Please click on this link for the candidate profiles.  If you are interested in a position click on this link to fill out the candidate profile form. Nominations close on April 2, 2018.


By: Jennifer Seebauer, Librarian, Teays Valley Middle Schools

Designing a library space for preteens is definitely a challenge.  They are part child and part adult and these two sides fight for control of the brain and in turn their actions. A library space must support this transition from child to adult.  It also must function as a learning space that provides for student choice. These two aspects can sometimes be at odds.

My library is a highly trafficked area with each ELA class coming to the library at least one, if not 2 days a week.  The library must have spaces for small group, large group & individual work. This doesn’t include the traffic from the various groups & committees (both student & staff) that meet in the library before or after school.

After my second year in my brand new library, I realized that I needed to redesign the library.  It was impersonal and very institutional. Neither are very appealing, nor welcoming to preteens.  As I continued my plight to make all students readers, I needed to make the library a space they wanted to visit and felt like it was their space.  I also needed to not discourage teachers from using the library as a classroom as well.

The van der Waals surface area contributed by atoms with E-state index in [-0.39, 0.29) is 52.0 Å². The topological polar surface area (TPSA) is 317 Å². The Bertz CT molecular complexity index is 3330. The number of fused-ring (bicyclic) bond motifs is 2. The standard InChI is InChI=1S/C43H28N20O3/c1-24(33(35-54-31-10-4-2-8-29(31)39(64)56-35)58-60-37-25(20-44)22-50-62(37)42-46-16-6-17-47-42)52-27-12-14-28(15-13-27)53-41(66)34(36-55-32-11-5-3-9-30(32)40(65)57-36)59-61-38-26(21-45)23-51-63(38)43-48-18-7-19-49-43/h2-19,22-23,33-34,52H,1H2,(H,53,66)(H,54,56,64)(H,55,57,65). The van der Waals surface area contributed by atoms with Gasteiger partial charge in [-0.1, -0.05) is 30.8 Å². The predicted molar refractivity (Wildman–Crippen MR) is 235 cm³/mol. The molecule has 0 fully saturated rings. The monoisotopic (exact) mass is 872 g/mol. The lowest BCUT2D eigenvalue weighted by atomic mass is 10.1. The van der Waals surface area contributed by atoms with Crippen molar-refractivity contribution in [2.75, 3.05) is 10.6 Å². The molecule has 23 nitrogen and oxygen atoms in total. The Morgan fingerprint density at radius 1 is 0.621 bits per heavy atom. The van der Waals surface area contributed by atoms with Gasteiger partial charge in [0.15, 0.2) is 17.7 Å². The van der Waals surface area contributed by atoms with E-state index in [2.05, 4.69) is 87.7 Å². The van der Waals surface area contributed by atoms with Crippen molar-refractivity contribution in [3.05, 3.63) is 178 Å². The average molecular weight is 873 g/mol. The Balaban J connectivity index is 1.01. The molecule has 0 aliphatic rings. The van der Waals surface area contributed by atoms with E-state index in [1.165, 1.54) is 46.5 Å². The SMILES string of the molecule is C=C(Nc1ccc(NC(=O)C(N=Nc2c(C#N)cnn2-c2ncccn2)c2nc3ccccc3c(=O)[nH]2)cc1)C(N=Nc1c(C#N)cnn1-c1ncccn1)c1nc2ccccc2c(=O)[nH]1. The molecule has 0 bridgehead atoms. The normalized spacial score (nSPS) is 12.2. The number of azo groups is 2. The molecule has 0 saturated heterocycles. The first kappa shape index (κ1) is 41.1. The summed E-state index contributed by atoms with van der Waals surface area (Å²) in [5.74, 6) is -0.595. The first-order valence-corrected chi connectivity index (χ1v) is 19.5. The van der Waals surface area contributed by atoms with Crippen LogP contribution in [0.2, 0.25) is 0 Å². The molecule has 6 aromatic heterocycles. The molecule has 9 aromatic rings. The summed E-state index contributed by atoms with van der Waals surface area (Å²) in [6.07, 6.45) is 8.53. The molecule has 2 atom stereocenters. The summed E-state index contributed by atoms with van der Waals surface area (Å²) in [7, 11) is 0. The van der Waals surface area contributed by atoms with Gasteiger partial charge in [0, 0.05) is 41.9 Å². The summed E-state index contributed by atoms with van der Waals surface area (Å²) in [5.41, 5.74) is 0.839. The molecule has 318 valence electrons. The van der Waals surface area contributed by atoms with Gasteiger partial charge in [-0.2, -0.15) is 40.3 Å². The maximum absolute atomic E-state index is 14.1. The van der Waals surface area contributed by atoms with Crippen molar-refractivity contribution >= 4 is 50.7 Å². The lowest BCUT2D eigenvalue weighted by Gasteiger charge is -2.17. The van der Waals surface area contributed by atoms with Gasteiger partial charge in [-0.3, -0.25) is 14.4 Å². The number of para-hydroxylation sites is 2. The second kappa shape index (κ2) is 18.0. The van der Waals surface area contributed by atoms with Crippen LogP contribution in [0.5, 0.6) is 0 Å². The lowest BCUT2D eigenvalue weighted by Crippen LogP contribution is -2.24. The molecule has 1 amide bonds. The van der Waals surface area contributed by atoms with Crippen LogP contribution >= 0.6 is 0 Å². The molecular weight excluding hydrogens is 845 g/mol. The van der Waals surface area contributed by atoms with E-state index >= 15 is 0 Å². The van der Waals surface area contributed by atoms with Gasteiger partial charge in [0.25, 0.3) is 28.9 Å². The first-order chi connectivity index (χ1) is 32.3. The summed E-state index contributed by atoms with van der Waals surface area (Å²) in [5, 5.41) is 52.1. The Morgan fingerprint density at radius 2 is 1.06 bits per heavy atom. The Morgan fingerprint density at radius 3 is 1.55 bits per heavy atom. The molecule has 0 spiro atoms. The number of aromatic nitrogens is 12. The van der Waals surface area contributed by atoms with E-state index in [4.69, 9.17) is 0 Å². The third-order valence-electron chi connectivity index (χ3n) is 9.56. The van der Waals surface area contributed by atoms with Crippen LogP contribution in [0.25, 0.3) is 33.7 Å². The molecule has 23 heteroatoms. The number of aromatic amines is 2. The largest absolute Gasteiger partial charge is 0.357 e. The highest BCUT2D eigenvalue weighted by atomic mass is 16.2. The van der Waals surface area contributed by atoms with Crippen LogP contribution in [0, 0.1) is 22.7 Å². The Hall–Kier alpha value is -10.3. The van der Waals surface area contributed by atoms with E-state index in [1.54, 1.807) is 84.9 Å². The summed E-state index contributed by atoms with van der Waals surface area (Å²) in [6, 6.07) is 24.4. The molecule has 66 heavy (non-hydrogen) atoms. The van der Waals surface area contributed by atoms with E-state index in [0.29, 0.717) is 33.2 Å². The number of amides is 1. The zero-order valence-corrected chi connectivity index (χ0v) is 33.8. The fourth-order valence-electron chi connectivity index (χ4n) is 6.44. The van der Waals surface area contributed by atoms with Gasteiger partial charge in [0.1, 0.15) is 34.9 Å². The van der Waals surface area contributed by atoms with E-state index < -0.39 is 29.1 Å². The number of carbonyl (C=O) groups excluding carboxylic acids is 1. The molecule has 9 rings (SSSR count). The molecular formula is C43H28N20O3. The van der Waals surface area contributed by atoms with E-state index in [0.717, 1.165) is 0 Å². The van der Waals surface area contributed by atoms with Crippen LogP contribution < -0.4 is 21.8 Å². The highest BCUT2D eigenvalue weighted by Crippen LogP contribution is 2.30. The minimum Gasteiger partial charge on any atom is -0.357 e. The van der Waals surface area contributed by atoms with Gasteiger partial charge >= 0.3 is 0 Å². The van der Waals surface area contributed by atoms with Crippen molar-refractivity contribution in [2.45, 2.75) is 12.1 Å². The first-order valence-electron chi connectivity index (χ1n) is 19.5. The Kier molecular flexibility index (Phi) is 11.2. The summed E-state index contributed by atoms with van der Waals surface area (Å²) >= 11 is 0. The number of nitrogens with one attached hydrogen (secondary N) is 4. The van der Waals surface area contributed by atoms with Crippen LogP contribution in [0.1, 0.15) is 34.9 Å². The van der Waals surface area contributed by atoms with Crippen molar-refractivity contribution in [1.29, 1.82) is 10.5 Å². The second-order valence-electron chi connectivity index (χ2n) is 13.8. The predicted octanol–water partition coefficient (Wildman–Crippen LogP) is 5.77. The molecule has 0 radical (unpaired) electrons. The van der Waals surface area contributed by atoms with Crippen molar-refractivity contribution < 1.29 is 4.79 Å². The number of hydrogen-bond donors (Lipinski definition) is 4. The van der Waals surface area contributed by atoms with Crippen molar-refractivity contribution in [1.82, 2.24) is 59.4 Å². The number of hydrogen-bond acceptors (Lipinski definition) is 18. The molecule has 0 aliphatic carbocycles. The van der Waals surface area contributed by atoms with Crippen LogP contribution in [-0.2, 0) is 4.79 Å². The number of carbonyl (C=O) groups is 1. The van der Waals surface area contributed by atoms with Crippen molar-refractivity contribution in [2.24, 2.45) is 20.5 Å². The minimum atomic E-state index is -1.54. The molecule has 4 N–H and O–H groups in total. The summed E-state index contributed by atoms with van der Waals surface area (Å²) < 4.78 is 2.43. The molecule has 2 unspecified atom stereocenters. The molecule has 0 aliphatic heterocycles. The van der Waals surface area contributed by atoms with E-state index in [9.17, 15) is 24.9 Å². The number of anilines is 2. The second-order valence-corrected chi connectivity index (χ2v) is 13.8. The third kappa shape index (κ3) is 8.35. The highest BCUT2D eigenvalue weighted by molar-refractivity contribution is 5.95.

Before talking about redesigning options, let’s talk about the non-negotiables of my space.  The wall configuration is a bit, well, wonky for lack of a quality construction term. The room is mostly a rectangle; mostly as the corners of the room are not 90 degrees.  It is wider at one end than the other. One wall is all exterior windows; two walls are bookshelves. The fourth wall is a mix of windows and shelves. There are also low shelves taking up nearly half the floor space.  The projector falls from the ceiling at the small end of the room. It’s not the ideal room.

Taking this all into consideration: the space physical limitations, the students’ needs & the demands of the space, I looked at the space and began slowly reconfiguring it.  If I wanted the library to feel like the teens’ space, it needed some work. It began small — two bean bag chairs and a carpet.